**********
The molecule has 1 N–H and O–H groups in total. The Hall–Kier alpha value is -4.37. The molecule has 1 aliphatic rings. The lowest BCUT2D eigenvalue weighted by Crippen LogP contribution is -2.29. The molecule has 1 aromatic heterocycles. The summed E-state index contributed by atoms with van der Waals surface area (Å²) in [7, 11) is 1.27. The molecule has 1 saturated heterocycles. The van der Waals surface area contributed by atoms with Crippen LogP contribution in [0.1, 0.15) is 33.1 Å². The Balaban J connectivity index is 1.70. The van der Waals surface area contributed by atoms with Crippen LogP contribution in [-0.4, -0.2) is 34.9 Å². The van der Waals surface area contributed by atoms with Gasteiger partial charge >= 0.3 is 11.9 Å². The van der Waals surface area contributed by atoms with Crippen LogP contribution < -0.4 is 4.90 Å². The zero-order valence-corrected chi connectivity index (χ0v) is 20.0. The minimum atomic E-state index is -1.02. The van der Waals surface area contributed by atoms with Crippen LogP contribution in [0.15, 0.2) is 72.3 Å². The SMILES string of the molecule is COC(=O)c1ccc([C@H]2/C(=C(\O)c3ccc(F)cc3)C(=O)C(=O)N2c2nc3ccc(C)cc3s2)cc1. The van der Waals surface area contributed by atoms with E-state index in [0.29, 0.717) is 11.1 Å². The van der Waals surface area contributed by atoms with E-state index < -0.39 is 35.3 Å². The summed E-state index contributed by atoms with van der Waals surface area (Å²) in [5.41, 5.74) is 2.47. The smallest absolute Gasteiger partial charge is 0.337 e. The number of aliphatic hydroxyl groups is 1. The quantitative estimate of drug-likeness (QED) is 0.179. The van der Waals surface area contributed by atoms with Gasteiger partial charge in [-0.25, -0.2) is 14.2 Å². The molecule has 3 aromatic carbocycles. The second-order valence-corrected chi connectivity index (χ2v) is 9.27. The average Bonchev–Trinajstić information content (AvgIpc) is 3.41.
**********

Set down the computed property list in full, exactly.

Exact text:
The molecule has 1 N–H and O–H groups in total. The Hall–Kier alpha value is -4.37. The molecule has 1 aliphatic rings. The lowest BCUT2D eigenvalue weighted by Crippen LogP contribution is -2.29. The molecule has 1 aromatic heterocycles. The summed E-state index contributed by atoms with van der Waals surface area (Å²) in [7, 11) is 1.27. The molecule has 1 saturated heterocycles. The van der Waals surface area contributed by atoms with Crippen LogP contribution in [0.1, 0.15) is 33.1 Å². The Balaban J connectivity index is 1.70. The van der Waals surface area contributed by atoms with Crippen LogP contribution in [-0.4, -0.2) is 34.9 Å². The van der Waals surface area contributed by atoms with Gasteiger partial charge >= 0.3 is 11.9 Å². The van der Waals surface area contributed by atoms with Crippen LogP contribution < -0.4 is 4.90 Å². The zero-order valence-corrected chi connectivity index (χ0v) is 20.0. The minimum atomic E-state index is -1.02. The van der Waals surface area contributed by atoms with Crippen LogP contribution in [0.15, 0.2) is 72.3 Å². The SMILES string of the molecule is COC(=O)c1ccc([C@H]2/C(=C(\O)c3ccc(F)cc3)C(=O)C(=O)N2c2nc3ccc(C)cc3s2)cc1. The van der Waals surface area contributed by atoms with E-state index in [0.29, 0.717) is 11.1 Å². The van der Waals surface area contributed by atoms with E-state index < -0.39 is 35.3 Å². The summed E-state index contributed by atoms with van der Waals surface area (Å²) in [5.41, 5.74) is 2.47. The smallest absolute Gasteiger partial charge is 0.337 e. The number of aliphatic hydroxyl groups is 1. The quantitative estimate of drug-likeness (QED) is 0.179. The van der Waals surface area contributed by atoms with Gasteiger partial charge in [-0.25, -0.2) is 14.2 Å². The molecule has 3 aromatic carbocycles. The second-order valence-corrected chi connectivity index (χ2v) is 9.27. The average Bonchev–Trinajstić information content (AvgIpc) is 3.41.